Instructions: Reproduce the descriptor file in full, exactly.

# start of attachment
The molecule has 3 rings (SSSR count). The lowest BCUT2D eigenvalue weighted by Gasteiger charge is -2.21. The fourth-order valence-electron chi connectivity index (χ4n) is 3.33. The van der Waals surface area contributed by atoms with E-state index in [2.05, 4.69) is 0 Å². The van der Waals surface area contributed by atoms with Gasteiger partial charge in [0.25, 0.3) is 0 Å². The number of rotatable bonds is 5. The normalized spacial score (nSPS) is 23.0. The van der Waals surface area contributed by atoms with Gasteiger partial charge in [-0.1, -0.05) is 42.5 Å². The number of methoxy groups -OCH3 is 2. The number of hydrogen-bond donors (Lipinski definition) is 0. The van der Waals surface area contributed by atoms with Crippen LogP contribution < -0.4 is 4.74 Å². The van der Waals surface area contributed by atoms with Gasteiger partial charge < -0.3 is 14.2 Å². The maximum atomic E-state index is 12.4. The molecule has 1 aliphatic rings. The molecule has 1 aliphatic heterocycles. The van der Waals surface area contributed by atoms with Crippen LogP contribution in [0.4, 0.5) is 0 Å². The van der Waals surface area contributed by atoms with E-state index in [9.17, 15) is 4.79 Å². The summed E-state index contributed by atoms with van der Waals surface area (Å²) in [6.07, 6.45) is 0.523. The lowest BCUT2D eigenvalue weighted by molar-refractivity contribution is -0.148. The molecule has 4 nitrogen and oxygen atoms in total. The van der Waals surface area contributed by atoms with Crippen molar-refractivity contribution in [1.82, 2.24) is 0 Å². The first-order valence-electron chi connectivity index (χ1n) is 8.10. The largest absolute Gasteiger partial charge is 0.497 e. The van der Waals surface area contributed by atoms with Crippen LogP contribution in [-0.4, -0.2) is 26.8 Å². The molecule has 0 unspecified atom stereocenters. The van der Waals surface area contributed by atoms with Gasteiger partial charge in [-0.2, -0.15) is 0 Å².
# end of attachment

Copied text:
The molecule has 3 rings (SSSR count). The lowest BCUT2D eigenvalue weighted by Gasteiger charge is -2.21. The fourth-order valence-electron chi connectivity index (χ4n) is 3.33. The van der Waals surface area contributed by atoms with E-state index in [2.05, 4.69) is 0 Å². The van der Waals surface area contributed by atoms with Gasteiger partial charge in [0.25, 0.3) is 0 Å². The number of rotatable bonds is 5. The normalized spacial score (nSPS) is 23.0. The van der Waals surface area contributed by atoms with Gasteiger partial charge in [-0.1, -0.05) is 42.5 Å². The number of methoxy groups -OCH3 is 2. The number of hydrogen-bond donors (Lipinski definition) is 0. The van der Waals surface area contributed by atoms with Crippen LogP contribution < -0.4 is 4.74 Å². The van der Waals surface area contributed by atoms with Gasteiger partial charge < -0.3 is 14.2 Å². The maximum atomic E-state index is 12.4. The molecule has 1 aliphatic rings. The molecule has 1 aliphatic heterocycles. The van der Waals surface area contributed by atoms with Crippen LogP contribution in [0.4, 0.5) is 0 Å². The van der Waals surface area contributed by atoms with E-state index in [9.17, 15) is 4.79 Å². The summed E-state index contributed by atoms with van der Waals surface area (Å²) in [6.07, 6.45) is 0.523. The lowest BCUT2D eigenvalue weighted by molar-refractivity contribution is -0.148. The molecule has 4 nitrogen and oxygen atoms in total. The van der Waals surface area contributed by atoms with Crippen molar-refractivity contribution in [1.82, 2.24) is 0 Å². The first-order valence-electron chi connectivity index (χ1n) is 8.10. The largest absolute Gasteiger partial charge is 0.497 e. The van der Waals surface area contributed by atoms with Crippen LogP contribution in [-0.4, -0.2) is 26.8 Å². The molecule has 0 unspecified atom stereocenters. The van der Waals surface area contributed by atoms with Gasteiger partial charge in [-0.2, -0.15) is 0 Å².